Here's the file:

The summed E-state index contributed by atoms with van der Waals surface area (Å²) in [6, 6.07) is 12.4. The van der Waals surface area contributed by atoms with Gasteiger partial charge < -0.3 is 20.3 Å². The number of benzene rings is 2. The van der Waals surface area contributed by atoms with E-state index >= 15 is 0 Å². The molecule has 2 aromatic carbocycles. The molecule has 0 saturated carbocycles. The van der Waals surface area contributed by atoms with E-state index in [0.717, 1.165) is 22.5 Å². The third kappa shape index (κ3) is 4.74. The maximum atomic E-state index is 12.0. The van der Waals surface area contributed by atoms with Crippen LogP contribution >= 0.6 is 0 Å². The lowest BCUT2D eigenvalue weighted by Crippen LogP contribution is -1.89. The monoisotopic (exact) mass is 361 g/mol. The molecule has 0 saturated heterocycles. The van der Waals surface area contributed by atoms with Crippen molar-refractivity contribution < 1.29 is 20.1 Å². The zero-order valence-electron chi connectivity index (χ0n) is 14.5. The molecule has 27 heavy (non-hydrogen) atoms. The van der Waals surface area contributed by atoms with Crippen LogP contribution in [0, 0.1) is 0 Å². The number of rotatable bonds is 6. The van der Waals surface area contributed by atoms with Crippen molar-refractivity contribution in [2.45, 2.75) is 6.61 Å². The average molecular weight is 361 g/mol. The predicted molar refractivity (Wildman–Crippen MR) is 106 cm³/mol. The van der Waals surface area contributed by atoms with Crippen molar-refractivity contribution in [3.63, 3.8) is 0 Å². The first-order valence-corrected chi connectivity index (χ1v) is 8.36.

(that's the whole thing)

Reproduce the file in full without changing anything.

The summed E-state index contributed by atoms with van der Waals surface area (Å²) in [6, 6.07) is 12.4. The van der Waals surface area contributed by atoms with Gasteiger partial charge < -0.3 is 20.3 Å². The number of benzene rings is 2. The van der Waals surface area contributed by atoms with E-state index >= 15 is 0 Å². The molecule has 2 aromatic carbocycles. The molecule has 0 saturated carbocycles. The van der Waals surface area contributed by atoms with E-state index in [0.717, 1.165) is 22.5 Å². The third kappa shape index (κ3) is 4.74. The maximum atomic E-state index is 12.0. The van der Waals surface area contributed by atoms with Crippen LogP contribution >= 0.6 is 0 Å². The lowest BCUT2D eigenvalue weighted by Crippen LogP contribution is -1.89. The monoisotopic (exact) mass is 361 g/mol. The molecule has 0 saturated heterocycles. The van der Waals surface area contributed by atoms with Crippen molar-refractivity contribution < 1.29 is 20.1 Å². The zero-order valence-electron chi connectivity index (χ0n) is 14.5. The molecule has 27 heavy (non-hydrogen) atoms. The van der Waals surface area contributed by atoms with Crippen LogP contribution in [0, 0.1) is 0 Å². The number of rotatable bonds is 6. The van der Waals surface area contributed by atoms with Crippen molar-refractivity contribution in [2.45, 2.75) is 6.61 Å². The average molecular weight is 361 g/mol. The predicted molar refractivity (Wildman–Crippen MR) is 106 cm³/mol. The van der Waals surface area contributed by atoms with Crippen molar-refractivity contribution in [3.63, 3.8) is 0 Å². The first-order valence-corrected chi connectivity index (χ1v) is 8.36.